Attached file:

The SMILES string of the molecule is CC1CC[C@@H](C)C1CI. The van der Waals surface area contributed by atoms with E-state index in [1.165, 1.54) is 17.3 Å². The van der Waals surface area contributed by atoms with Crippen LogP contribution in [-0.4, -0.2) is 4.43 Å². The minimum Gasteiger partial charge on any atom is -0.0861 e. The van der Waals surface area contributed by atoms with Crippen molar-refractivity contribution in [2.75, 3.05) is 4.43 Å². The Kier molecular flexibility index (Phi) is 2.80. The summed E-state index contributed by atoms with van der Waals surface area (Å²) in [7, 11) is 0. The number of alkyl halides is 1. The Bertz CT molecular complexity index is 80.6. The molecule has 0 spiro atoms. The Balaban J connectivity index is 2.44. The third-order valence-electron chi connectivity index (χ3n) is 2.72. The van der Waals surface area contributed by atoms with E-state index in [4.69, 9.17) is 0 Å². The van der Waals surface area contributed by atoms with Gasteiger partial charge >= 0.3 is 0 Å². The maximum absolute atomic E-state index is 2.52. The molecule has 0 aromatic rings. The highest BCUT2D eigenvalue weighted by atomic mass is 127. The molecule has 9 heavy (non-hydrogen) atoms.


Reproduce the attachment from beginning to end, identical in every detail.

The SMILES string of the molecule is CC1CC[C@@H](C)C1CI. The van der Waals surface area contributed by atoms with E-state index in [1.165, 1.54) is 17.3 Å². The van der Waals surface area contributed by atoms with Crippen LogP contribution in [-0.4, -0.2) is 4.43 Å². The minimum Gasteiger partial charge on any atom is -0.0861 e. The van der Waals surface area contributed by atoms with Crippen molar-refractivity contribution in [2.75, 3.05) is 4.43 Å². The Kier molecular flexibility index (Phi) is 2.80. The summed E-state index contributed by atoms with van der Waals surface area (Å²) in [7, 11) is 0. The number of alkyl halides is 1. The Bertz CT molecular complexity index is 80.6. The molecule has 0 spiro atoms. The Balaban J connectivity index is 2.44. The third-order valence-electron chi connectivity index (χ3n) is 2.72. The van der Waals surface area contributed by atoms with E-state index in [4.69, 9.17) is 0 Å². The van der Waals surface area contributed by atoms with Gasteiger partial charge >= 0.3 is 0 Å². The maximum absolute atomic E-state index is 2.52. The molecule has 0 aromatic rings. The highest BCUT2D eigenvalue weighted by atomic mass is 127. The molecule has 9 heavy (non-hydrogen) atoms.